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The 9 Most Productive Vegetables You Can Grow Indoors During Winter

The 9 Most Productive Vegetables You Can Grow Indoors During Winter

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There’s more than one way to plant a bounteous vegetable crop. It’s possible to have a hearty garden even if you don’t have space in the backyard, even if you don’t have a patio or balcony for containers, and even in the dead of winter.

The approach may be different than planting seeds in the ground, but it isn’t difficult to grow vegetables in the convenience of your toasty, warm home. And, unlike growing vegetables outdoors, you’ll have total control over temperature, water and light – all without bothersome bugs and pesky weeds.

You may, however, need to provide supplemental lighting, especially if you’re growing vegetables indoors during the winter months. If the atmosphere in your home is dry, mist the plants frequently or raise the moisture level with a humidifier.

Vegetables aren’t fussy about containers. Nearly anything will suffice, as long as it has a good drainage hole in the bottom. Use a good quality potting mix. Don’t attempt to use garden soil; it won’t work.

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Starter plants may be difficult to find, but if you plant seeds, the top of the refrigerator is a good place to provide a little extra warmth for germination.

Now that you know the scoop on growing vegetables indoors, here is a list of the best, indoor-friendly veggie plants.

1. Tomatoes do well indoors with plenty of light and warmth, but they need a good-sized container – preferably at least five gallons, even if you grow dwarf or patio varieties. Once the tomatoes bloom, you’ll probably have to help with pollination by giving the plants a gentle shake to release the pollen. Choose indeterminate tomatoes, which will grow and product fruit indefinitely.

2. Eggplant and peppers belong to the same plant family as tomatoes, and their growing conditions are similar. Look for dwarf varieties that take up less valuable growing space.

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3. Carrots generally need deep soil to accommodate the long roots, but you can plant dwarf or round types successfully in pots. Sprinkle the seeds over the surface of moist potting soil, and then clip the tiny seedlings to ½ inch apart soon after they germinate. Once the carrots reach 3 inches, thin them again to a distance of about an inch.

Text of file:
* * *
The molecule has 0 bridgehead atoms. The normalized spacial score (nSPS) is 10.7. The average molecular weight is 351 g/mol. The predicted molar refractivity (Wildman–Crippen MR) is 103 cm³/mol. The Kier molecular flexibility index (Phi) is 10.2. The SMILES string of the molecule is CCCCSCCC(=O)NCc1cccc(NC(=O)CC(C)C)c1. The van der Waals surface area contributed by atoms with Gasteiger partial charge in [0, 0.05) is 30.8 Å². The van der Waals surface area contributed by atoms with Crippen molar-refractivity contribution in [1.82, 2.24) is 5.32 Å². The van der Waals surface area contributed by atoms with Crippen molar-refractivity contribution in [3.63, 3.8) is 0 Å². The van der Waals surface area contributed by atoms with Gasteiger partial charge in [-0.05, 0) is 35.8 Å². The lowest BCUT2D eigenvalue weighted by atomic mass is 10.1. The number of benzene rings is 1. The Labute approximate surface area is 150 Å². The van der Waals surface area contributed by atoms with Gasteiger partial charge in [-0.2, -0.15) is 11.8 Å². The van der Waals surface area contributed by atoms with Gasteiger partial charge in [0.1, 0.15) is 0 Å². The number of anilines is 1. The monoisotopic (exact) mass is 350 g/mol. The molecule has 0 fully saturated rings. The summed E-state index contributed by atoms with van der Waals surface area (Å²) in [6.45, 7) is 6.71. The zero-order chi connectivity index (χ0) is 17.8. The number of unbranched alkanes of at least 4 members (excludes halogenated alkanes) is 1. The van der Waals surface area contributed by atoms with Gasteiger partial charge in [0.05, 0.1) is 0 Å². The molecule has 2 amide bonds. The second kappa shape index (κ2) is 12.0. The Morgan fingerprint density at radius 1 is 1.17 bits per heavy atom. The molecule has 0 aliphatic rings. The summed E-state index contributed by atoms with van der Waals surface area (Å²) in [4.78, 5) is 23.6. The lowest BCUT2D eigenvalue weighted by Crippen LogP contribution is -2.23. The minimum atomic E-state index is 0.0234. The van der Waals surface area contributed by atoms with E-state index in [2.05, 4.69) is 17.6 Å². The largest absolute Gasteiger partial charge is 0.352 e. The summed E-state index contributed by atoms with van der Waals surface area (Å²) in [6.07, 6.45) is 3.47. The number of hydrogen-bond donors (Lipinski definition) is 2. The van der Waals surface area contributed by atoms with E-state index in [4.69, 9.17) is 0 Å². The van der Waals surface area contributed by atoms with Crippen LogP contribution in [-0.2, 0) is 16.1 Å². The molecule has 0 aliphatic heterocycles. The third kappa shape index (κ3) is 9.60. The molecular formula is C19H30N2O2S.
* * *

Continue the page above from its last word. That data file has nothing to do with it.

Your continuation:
4. Radishes are easy to grow just about anywhere, and growing them indoors is no exception. Like carrots, round or dwarf varieties fit best in containers.

5. Potatoes don’t require a lot of space, but they need large, deep pots because you’ll need to add straw or compost to build up layers over the plants as they grow. You can even grow potatoes in a garbage bag with the top rolled down; then roll up the top as they grow.

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6. Mushrooms are a fun indoor crop. It’s easy to get started with kits, but you can also purchase mushroom spawn and do it yourself. The growing medium depends on the type of mushroom, but you may need to stock up on straw or sawdust. (Or rotten manure if your mushrooms are in a garage).

7. Beets do fine in lower temperatures, but they need plenty of light. Don’t crowd the plants, as beets need space for the roots to develop.

8. Lettuce is one of the few vegetables that you can plant in a small pot if you’re low on space. Like beets, lettuce is a cool season vegetable that doesn’t require a lot of heat.

9. Green onions do great in a sunny window. They don’t require much growing space if you harvest them while they’re small.

What would you add to our list? Share your suggestions in the section below:

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